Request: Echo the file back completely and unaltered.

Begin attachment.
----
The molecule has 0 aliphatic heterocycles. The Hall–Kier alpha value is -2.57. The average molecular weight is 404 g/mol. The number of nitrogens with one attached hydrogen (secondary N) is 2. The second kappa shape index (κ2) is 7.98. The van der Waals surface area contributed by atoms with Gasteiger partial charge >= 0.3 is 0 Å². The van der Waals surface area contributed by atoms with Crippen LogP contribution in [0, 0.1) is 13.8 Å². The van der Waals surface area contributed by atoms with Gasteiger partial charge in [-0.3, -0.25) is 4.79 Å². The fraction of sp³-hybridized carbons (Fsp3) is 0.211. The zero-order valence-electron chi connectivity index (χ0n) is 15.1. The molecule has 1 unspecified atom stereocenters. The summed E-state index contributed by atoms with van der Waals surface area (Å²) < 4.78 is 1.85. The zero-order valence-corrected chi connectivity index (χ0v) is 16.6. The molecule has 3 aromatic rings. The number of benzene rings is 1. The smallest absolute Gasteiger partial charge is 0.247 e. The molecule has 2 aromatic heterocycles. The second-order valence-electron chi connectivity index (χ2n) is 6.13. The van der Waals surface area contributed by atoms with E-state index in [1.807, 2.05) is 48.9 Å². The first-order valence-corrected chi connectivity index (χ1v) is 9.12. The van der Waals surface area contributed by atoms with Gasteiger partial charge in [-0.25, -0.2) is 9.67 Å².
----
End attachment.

The molecule has 0 aliphatic heterocycles. The Hall–Kier alpha value is -2.57. The average molecular weight is 404 g/mol. The number of nitrogens with one attached hydrogen (secondary N) is 2. The second kappa shape index (κ2) is 7.98. The van der Waals surface area contributed by atoms with Gasteiger partial charge >= 0.3 is 0 Å². The van der Waals surface area contributed by atoms with Crippen LogP contribution in [0, 0.1) is 13.8 Å². The van der Waals surface area contributed by atoms with Gasteiger partial charge in [-0.3, -0.25) is 4.79 Å². The fraction of sp³-hybridized carbons (Fsp3) is 0.211. The zero-order valence-electron chi connectivity index (χ0n) is 15.1. The molecule has 1 unspecified atom stereocenters. The summed E-state index contributed by atoms with van der Waals surface area (Å²) < 4.78 is 1.85. The zero-order valence-corrected chi connectivity index (χ0v) is 16.6. The molecule has 3 aromatic rings. The number of benzene rings is 1. The smallest absolute Gasteiger partial charge is 0.247 e. The molecule has 2 aromatic heterocycles. The second-order valence-electron chi connectivity index (χ2n) is 6.13. The van der Waals surface area contributed by atoms with E-state index in [1.807, 2.05) is 48.9 Å². The first-order valence-corrected chi connectivity index (χ1v) is 9.12. The van der Waals surface area contributed by atoms with Gasteiger partial charge in [-0.25, -0.2) is 9.67 Å².